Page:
• A Congressional Research Service (CRS) report found that the EITC encouraged single mothers to enter the workforce, but the credit had little to no effect on the number of hours they work. 

Calculating the EITC

  • The credit is calculated based on the earned income, number of qualifying children, marital status, and adjusted gross income (AGI) of the filer. There is a “phase-in” period as income increases, followed by a plateau where the credit remains constant, followed by a “phase-out” period where each additional dollar of income decreases the size of the EITC until it reaches $0. 

  • The EITC is provided as a lump-sum payment when a taxpayer files their tax return. The average EITC in 2018 was $2,451. However, the size of the credit depends on the number of children. For example, in 2018:

    • 6.9 million filers with no qualifying children received an average credit of $302;

    • 9.6 million filers with one qualifying child received an average credit of $2,396;

    • 6.6 million filers with two qualifying children received an average credit of $3,847; and

    • 3.3 million filers with three or more qualifying children received an average credit of $4,311.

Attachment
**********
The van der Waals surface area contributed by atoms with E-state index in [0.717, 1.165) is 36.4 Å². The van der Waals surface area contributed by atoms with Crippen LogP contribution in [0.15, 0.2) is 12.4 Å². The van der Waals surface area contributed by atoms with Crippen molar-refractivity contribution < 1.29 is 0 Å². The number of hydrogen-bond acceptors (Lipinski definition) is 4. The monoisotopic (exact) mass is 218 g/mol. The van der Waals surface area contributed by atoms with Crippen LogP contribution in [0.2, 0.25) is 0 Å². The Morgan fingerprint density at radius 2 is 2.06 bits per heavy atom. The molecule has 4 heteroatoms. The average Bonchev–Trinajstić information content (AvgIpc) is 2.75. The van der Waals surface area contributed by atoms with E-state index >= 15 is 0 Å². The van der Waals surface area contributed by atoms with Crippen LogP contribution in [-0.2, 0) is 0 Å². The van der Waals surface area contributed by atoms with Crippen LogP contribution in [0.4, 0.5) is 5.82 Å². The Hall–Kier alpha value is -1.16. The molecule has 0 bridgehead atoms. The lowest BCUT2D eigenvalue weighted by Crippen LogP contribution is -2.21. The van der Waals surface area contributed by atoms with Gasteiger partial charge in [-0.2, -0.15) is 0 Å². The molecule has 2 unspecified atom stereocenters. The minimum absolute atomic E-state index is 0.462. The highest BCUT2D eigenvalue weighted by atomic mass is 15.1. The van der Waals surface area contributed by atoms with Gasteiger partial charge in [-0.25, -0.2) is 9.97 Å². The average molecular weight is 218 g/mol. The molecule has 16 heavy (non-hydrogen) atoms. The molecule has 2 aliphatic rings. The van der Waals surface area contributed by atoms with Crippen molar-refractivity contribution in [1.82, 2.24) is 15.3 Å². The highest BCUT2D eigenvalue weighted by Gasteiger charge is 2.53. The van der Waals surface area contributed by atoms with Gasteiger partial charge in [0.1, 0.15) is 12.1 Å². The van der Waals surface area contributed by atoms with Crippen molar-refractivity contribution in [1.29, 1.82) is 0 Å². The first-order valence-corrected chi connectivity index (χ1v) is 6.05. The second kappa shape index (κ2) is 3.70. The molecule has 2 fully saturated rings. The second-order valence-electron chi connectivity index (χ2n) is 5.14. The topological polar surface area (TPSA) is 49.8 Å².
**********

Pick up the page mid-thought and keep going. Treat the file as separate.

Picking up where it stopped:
Source: Congressional Research Service

Source: Congressional Research Service

Source: Congressional Research Service

Source: Congressional Research Service

How Did the American Rescue Plan Expand the Credit?

  • The American Rescue Plan (ARPA) expanded the benefits of the credit for “childless” workers (those without qualifying children) and reduced the minimum age of eligibility from 25 to 19 for most workers. The “childless” worker changes include:

    • Raising the credit rate (phase-in) from 7.65 percent to 15.3 percent;

    • Increasing the maximum credit amount from $543 to $1,502;

    • Increasing the income level the credit phases out at from $8,880 to $11,610 for a single filer ($14,820 to $17,550 for married couples filing jointly) and

    • Raising the phase-out rate from 7.65 percent to 15.3 percent